The genre gallivanting in "Death of a Bachelor" is generally expected from PATD at this point, but there are two glaring vices in the album's grand scheme. First is the realization that despite the colorful mix of genre attempts, the songwriting is as tame and by-the-book as can be. The album's extraneous effort to emulate old ideas (rather than innovate or reimagine) is supposed to be the praise-worthy end in itself, which, by many examples, is the new norm of pop music. One can point to the neo-retro pop likes of Sam Smith or Meghan Trainor, but for the sake of comparing within the same world, it's the same kind of mentality Fall Out Boy employed in their most recent album, "American Beauty/American Psycho" - in fact, the "Death of a Bachelor" song "Don't Threaten Me With a Good Time" samples the catchy old guitar riff in The B-52's' "Rock Lobster," a recipe uncannily identical to Fall Out Boy's sample job in "Uma Thurman."

Secondly, with the album not solely focused on this retro revival, but a juggling between that and shiny pop rock, the oscillation between vintage and modern sounds throughout the album doesn't come off like a theme of captivating juxtaposition, but rather, a clashing case of Urie trying to have his cake and eat it too. The bouts of classic crooning, soul and R& B moments for him to unleash his vocal chops is a satisfying offering (especially following up from the hamstringing '80s processing his voice was subject to in PATD's previous album), but that seems to be the only reason for Urie's choice to have the album veer in that direction - showing off. By all other accounts, the diverse selection of songs in "Death of a Bachelor" doesn't congeal well, and doesn't seem to have much reason to. // 5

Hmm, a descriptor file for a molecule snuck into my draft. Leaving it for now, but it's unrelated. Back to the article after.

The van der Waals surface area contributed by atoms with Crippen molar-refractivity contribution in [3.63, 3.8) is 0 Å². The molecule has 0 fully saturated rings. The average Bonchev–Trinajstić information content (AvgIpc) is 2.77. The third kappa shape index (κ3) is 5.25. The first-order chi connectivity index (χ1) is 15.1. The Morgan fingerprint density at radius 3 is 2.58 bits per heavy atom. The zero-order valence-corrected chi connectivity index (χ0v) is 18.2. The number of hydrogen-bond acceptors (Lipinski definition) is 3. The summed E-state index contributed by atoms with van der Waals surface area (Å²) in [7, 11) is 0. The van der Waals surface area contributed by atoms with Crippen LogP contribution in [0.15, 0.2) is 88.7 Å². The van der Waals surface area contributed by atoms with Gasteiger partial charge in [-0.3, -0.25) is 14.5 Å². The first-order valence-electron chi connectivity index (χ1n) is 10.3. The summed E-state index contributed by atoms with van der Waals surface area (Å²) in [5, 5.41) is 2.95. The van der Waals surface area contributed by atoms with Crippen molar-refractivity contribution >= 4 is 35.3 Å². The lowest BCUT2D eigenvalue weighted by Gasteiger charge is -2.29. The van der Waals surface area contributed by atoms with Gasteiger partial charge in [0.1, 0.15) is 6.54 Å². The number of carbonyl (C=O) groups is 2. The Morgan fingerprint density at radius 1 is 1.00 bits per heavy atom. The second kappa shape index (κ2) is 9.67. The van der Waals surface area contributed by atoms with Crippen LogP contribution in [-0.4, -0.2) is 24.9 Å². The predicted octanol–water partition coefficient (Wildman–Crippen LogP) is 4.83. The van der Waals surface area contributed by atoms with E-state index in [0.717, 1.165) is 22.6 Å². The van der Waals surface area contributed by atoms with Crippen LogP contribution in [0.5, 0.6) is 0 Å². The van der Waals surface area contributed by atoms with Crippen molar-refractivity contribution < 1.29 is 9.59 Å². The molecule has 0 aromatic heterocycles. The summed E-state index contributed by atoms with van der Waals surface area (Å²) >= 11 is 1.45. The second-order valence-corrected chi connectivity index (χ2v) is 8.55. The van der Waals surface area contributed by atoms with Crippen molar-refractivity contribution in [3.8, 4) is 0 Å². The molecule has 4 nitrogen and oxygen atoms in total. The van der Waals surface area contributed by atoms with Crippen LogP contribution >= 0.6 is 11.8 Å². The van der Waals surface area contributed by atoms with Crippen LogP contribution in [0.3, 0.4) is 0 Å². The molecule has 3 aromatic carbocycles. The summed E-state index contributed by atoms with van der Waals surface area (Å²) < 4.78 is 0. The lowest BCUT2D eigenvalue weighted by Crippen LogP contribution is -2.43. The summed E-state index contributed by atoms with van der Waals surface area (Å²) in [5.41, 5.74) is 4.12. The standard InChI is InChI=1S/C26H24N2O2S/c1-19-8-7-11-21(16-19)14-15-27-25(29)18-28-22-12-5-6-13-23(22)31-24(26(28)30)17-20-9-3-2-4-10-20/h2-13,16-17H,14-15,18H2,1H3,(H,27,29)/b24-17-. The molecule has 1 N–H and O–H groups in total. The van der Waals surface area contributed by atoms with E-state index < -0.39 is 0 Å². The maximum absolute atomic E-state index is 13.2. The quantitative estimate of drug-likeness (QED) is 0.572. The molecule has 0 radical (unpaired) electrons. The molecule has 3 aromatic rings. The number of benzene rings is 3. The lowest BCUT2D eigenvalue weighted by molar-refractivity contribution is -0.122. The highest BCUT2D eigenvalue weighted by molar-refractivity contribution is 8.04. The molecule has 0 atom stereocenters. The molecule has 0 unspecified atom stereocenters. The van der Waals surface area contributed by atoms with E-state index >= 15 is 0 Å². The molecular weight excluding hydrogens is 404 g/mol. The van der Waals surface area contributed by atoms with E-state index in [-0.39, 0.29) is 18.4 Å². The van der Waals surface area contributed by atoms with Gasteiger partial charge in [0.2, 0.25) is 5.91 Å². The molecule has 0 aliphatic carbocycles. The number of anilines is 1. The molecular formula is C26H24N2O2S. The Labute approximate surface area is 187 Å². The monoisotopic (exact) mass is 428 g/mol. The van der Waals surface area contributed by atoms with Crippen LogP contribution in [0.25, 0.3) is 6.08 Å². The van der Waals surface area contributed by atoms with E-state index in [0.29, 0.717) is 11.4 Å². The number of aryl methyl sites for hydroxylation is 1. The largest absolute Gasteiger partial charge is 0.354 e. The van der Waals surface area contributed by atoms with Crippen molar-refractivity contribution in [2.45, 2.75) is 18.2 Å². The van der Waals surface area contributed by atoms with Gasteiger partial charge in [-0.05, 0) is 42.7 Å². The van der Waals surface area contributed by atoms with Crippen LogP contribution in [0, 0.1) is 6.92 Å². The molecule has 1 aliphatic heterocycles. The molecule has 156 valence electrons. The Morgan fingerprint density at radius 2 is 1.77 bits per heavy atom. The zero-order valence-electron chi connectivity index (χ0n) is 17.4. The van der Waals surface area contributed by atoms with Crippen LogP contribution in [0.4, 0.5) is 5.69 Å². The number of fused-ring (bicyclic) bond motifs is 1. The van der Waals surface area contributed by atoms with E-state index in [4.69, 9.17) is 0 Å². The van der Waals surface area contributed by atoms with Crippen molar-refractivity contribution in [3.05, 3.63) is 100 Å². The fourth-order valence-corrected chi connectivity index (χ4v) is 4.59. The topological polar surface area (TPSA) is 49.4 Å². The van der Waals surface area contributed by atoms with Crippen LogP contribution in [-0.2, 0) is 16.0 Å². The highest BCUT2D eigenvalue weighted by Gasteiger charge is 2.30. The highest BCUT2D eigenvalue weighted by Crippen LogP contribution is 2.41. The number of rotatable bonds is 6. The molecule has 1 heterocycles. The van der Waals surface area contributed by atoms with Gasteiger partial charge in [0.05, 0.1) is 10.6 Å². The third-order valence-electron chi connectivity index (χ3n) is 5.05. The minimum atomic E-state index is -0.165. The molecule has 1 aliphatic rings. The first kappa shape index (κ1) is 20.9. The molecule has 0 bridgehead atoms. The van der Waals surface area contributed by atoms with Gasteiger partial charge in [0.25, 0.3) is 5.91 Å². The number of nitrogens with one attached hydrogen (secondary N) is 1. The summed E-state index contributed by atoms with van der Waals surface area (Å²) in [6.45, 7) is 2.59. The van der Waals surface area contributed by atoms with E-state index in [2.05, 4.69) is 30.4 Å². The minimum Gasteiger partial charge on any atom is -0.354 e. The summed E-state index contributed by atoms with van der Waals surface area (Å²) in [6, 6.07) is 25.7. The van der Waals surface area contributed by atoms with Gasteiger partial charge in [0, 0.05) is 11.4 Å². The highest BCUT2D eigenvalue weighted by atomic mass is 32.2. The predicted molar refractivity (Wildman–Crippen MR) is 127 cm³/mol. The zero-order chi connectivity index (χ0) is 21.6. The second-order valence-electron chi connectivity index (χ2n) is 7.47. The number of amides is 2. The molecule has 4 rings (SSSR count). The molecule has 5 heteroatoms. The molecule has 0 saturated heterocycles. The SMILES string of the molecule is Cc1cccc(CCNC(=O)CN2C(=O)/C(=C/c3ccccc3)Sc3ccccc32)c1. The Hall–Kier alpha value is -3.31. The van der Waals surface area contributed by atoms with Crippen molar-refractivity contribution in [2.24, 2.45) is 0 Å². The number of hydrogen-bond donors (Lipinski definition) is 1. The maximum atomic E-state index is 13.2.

Lyrics: With a concept that arguably runs in tandem with the enraptured debauchery of "Too Weird To Live, Too Rare To Die!," Urie's lyrics in "Death of a Bachelor" tells of a man who goes from a lifestyle of freewheeling hedonism to emotional attachment by, you guessed it, falling in love. Along with being another version of the same album-spanning stories Urie has crafted in past PATD albums, his first-person narrative of this story isn't extraordinary. The party-hard imagery of "Victorious" and "Don't Threaten Me With a Good Time" is par-for-the-course for any vacuous, materialistic pop music (with the amnesiac likes of the latter being similar to Katy Perry's "Last Friday Night (T.G.I.F.)"), and the arc of heartbreak in "Death of a Bachelor," "House of Memories" and "Impossible Year" is par-for-the-course for any songs about love and loss, with "Impossible Year" ending things on the same crestfallen breakup tone that the last two PATD albums ended on.